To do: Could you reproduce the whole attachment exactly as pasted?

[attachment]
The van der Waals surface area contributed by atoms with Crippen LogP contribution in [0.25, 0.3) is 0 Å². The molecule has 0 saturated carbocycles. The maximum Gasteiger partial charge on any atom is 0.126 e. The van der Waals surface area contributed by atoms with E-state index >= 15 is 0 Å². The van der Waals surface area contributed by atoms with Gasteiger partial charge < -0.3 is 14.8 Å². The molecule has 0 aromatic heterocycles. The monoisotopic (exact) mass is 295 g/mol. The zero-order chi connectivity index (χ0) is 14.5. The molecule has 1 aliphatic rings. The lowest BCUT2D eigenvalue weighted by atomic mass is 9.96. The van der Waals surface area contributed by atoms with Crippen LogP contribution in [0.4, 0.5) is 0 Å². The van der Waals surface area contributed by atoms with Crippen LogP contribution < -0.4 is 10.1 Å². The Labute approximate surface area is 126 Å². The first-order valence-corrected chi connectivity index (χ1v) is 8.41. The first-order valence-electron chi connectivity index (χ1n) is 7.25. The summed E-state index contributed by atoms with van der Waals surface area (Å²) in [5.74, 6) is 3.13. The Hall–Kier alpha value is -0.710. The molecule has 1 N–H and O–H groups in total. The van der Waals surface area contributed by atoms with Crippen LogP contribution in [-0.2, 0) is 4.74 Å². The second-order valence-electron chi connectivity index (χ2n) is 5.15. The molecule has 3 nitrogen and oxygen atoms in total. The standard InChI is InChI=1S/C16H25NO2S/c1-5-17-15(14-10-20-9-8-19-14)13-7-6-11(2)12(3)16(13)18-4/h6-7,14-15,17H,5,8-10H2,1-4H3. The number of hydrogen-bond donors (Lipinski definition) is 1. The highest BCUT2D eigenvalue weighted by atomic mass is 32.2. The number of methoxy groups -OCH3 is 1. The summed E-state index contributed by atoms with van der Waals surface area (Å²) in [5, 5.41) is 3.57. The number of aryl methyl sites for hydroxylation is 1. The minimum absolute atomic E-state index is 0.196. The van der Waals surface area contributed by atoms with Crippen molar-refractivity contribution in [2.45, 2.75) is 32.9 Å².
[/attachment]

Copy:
The van der Waals surface area contributed by atoms with Crippen LogP contribution in [0.25, 0.3) is 0 Å². The molecule has 0 saturated carbocycles. The maximum Gasteiger partial charge on any atom is 0.126 e. The van der Waals surface area contributed by atoms with E-state index >= 15 is 0 Å². The van der Waals surface area contributed by atoms with Gasteiger partial charge < -0.3 is 14.8 Å². The molecule has 0 aromatic heterocycles. The monoisotopic (exact) mass is 295 g/mol. The zero-order chi connectivity index (χ0) is 14.5. The molecule has 1 aliphatic rings. The lowest BCUT2D eigenvalue weighted by atomic mass is 9.96. The van der Waals surface area contributed by atoms with Crippen LogP contribution in [0.4, 0.5) is 0 Å². The van der Waals surface area contributed by atoms with Crippen LogP contribution < -0.4 is 10.1 Å². The Labute approximate surface area is 126 Å². The first-order valence-corrected chi connectivity index (χ1v) is 8.41. The first-order valence-electron chi connectivity index (χ1n) is 7.25. The summed E-state index contributed by atoms with van der Waals surface area (Å²) in [5.74, 6) is 3.13. The Hall–Kier alpha value is -0.710. The molecule has 1 N–H and O–H groups in total. The van der Waals surface area contributed by atoms with Crippen LogP contribution in [-0.2, 0) is 4.74 Å². The second-order valence-electron chi connectivity index (χ2n) is 5.15. The molecule has 3 nitrogen and oxygen atoms in total. The standard InChI is InChI=1S/C16H25NO2S/c1-5-17-15(14-10-20-9-8-19-14)13-7-6-11(2)12(3)16(13)18-4/h6-7,14-15,17H,5,8-10H2,1-4H3. The number of hydrogen-bond donors (Lipinski definition) is 1. The highest BCUT2D eigenvalue weighted by atomic mass is 32.2. The number of methoxy groups -OCH3 is 1. The summed E-state index contributed by atoms with van der Waals surface area (Å²) in [5, 5.41) is 3.57. The number of aryl methyl sites for hydroxylation is 1. The minimum absolute atomic E-state index is 0.196. The van der Waals surface area contributed by atoms with Crippen molar-refractivity contribution in [2.45, 2.75) is 32.9 Å².